By Charles Linder
Recently, I was invited to travel to Tijuana, MX during Dia de Los Muertos for a solo show at the legendary art space La Casa del Tunel. My host, Luis Ituarte, had helped me lay the groundwork for the project in the months leading up to the two-day event, which was held on November first and second. Gallery 16 Editions produced a new full color catalog for the show, also called MUDSLINGER. The catalog features a poem by Linda Ravenswood Montano which was written especially for the images contained inside. It also contains a CD recording and QR code link to an audio voiceover of me talking about the pictures in the book.
Abstractly, the title refers back to some of my earlier action-based work that I was known for in the 90’s – specifically, my mud-splattered T-shirts – that I came home with after long mountain bike rides on rainy days. On a more metaphoric level, the title also refers to the wheel of overlapping relations, experiences and events that have defined my life. What I tried to do with the catalog was create a non-linear narrative about myself that visually read like a story, but lingered conceptually, like a myth.
In the days leading up to my departure I found myself suddenly the unwitting subject of a documentary film crew, which had been assembled by John Rocker to follow me around for five days. As Americans going to Tijuana, we had all heard about the mythical images lurking just south of the border; some, no doubt, very real and potentially quite dangerous. Which scenes would prove to be true and real? Which were figments of the imagination of the other? Clearly, the real challenge of being in any new and unfamiliar place is to let down one’s guard enough to be open to witnessing authentic culture. Simply put, none of us wanted to be seen as tourists and yet none of us were going to Tijuana necessarily looking for trouble. We were all quite sure that if we left the door open trouble would very likely find us. This never happened.
The goal was to try to engage in my practice directly with the community at La Casa and to offer my wares – ephemeral event work – just as I would in any other city or country. Each time I do my shows, I learn something new about myself, the city I’m doing the work in and also about the process of reaching my audience. In Tijuana, I felt a strong affinity with my host, whose own work as an artist went far beyond simply making fine objects for sale and struck deep into the heart of his community. This idea informed my approach to making the work and helped me decide what to leave in and what to take out. I kept saying to my friend how much Tijuana reminded me of Berlin and now vie started thinking of Tijuana AS the new Berlin of California. Specifically, it is very reasonable to live there and the artist’s scene is vibrant and full of dialogue. My show felt like a sort of mini retrospective – a metrospective, to quote Graham Gillmore – featuring work from way back at the outset of my career and stretching through to include brand new work. I felt like there was an invisible thread holding the show together which, when pulled, should allow the viewer passage into my oeuvre, sort of like that proverbial trap door at the end of the bar in gold rush era watering holes where you get “shanghai-ed” and sent out to sea. The two-night opening was a first for me and we went hard on it both nights. Robert Edwards made the pilgrimage from Oakland to serve up wild boar tacos and home made sausage to the delight of all assembled. The Los Angeles band The Ravenswood Jones performed two stunner sets on the rooftop of La Casa. We also got to see El Juli perform on Dia de Los Muertos, no doubt a once in a lifetime experience. When in Rome…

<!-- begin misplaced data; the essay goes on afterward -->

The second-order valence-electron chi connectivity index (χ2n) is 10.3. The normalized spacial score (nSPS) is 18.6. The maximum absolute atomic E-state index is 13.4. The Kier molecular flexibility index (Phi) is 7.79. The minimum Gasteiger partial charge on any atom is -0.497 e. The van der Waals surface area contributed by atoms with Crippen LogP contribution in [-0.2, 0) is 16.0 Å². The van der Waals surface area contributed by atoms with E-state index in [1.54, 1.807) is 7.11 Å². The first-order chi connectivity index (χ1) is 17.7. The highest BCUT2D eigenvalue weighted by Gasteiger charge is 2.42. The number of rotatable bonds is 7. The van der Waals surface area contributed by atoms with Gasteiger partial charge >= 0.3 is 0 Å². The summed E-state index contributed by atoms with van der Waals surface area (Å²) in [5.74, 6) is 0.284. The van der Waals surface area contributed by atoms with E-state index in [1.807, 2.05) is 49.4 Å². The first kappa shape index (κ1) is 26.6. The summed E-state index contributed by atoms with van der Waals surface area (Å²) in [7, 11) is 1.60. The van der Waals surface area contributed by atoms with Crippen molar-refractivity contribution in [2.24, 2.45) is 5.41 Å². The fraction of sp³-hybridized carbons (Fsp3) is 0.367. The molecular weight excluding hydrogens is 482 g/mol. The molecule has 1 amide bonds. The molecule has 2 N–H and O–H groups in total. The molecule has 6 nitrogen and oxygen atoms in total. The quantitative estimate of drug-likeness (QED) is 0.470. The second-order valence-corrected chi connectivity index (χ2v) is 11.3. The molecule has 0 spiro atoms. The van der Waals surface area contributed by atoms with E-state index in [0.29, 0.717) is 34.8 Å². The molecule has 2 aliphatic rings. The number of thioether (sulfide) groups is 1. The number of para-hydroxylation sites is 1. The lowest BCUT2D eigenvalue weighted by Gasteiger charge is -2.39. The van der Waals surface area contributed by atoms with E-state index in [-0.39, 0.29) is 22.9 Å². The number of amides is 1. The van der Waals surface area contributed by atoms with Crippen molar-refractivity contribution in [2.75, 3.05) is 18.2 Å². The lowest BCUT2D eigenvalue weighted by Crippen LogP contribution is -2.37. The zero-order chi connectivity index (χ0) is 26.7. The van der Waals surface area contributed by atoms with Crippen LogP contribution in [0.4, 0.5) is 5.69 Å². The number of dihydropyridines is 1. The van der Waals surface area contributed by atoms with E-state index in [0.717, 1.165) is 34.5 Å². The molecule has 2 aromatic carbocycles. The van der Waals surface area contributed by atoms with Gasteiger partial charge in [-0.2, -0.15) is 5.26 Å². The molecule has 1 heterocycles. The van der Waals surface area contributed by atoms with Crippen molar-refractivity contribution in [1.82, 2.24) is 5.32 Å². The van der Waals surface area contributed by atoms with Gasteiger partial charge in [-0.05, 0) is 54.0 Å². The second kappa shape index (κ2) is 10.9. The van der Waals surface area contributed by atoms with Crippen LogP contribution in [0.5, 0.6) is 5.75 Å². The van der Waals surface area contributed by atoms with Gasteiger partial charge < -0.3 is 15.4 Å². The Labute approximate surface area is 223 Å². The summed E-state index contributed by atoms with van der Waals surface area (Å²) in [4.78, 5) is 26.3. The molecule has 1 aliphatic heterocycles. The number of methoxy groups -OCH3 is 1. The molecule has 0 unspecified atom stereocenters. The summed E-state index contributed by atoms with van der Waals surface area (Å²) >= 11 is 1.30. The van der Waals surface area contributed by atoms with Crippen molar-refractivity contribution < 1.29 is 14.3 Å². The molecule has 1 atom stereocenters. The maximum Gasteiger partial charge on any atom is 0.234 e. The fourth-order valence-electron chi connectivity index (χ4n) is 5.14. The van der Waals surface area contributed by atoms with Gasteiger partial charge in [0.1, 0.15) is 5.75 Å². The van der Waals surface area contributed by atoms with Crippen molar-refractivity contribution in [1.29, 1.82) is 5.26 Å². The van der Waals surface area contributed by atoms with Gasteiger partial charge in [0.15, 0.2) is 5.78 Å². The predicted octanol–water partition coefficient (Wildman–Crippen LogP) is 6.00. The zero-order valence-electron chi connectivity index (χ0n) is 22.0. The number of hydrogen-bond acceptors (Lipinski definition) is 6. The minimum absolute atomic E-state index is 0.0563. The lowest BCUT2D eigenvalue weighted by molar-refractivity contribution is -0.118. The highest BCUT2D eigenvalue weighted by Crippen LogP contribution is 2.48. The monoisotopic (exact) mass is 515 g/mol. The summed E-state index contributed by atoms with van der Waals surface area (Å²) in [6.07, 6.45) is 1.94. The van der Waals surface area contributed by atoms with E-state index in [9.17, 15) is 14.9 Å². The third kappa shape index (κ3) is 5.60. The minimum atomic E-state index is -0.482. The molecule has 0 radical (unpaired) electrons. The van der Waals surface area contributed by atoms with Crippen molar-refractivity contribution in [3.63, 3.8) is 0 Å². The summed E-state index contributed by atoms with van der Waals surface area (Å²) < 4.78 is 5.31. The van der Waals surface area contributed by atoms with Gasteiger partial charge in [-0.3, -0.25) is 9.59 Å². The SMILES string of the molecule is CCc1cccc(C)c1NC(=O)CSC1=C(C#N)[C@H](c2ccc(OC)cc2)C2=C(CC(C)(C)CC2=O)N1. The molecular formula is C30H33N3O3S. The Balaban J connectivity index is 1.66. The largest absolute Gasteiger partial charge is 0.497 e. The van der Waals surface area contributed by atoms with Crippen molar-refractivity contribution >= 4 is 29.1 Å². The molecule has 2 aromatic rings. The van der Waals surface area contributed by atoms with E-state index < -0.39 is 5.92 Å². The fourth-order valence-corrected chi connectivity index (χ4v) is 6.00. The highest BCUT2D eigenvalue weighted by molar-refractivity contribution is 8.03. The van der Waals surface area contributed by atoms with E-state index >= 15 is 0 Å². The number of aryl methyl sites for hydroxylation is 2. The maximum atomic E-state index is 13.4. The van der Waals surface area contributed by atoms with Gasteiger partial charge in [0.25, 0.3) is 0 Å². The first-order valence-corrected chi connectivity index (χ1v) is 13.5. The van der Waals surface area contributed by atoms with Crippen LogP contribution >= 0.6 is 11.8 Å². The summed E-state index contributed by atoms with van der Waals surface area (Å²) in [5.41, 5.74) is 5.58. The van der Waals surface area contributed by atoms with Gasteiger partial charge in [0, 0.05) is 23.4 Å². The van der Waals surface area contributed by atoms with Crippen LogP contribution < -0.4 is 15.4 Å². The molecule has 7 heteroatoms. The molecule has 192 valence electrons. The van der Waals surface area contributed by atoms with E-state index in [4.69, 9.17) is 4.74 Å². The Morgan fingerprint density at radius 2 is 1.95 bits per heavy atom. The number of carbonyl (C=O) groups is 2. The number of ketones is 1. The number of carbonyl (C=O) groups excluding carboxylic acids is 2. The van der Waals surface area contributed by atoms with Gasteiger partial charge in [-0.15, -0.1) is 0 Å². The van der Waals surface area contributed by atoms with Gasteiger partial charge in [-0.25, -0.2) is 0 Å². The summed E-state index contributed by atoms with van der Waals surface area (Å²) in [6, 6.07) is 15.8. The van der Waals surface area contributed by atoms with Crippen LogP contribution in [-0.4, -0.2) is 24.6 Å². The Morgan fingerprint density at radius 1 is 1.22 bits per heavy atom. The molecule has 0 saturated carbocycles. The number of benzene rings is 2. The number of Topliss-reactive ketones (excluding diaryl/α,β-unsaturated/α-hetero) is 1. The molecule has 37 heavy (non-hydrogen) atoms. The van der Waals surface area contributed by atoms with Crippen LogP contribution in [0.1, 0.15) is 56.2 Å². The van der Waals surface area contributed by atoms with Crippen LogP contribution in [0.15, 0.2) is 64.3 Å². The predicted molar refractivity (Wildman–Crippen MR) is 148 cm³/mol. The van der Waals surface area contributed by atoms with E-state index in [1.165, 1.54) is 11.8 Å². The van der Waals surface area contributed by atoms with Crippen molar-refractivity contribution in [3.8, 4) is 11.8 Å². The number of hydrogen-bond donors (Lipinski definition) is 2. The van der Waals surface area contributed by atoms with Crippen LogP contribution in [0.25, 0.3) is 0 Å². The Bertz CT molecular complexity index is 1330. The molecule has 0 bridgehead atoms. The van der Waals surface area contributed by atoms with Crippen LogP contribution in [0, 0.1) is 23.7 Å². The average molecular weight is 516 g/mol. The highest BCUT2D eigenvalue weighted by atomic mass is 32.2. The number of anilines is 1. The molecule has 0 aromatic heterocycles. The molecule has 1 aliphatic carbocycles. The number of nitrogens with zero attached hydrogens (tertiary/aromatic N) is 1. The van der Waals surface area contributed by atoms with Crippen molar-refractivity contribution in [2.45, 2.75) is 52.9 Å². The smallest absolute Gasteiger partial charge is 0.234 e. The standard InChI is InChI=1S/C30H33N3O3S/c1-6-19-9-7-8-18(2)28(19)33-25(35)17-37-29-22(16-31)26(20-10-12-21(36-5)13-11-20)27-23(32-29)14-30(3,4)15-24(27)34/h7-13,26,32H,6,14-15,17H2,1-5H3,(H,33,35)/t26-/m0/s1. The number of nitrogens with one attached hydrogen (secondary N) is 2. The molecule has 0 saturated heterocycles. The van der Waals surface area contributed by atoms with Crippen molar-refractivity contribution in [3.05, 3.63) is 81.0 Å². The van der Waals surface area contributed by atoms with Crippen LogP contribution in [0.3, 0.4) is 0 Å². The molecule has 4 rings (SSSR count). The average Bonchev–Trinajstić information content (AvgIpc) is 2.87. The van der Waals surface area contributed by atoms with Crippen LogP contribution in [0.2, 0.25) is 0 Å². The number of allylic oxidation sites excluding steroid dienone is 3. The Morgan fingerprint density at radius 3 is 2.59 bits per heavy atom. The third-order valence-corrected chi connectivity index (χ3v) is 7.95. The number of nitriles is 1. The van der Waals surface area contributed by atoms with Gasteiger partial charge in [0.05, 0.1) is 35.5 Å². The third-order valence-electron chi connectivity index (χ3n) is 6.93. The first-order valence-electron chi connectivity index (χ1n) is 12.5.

When I told people up North that I was going to Tijuana for a solo show, I got responses like: “Aren’t you worried that you might be abducted and killed by Los Zetas?” or “A show in Tijuana? Is this an all time career low?” I found that most people’s comments reflected a very limited and fearful perception of the town, which were largely unfounded. I was not there to embrace clichés nor was I there on a colonialist mission to extract cultural amulets for export home. I was there to learn something. With that stance, we crossed the border open-eyed, looking to embrace the authenticity that Tijuana radiated from afar. As a consequence, I have returned to San Francisco with an emboldened sense of purpose and a feeling that the project was in fact, an all time career high for me.
The following video is one of my favorite moments in Tijuana. Watch video HERE.
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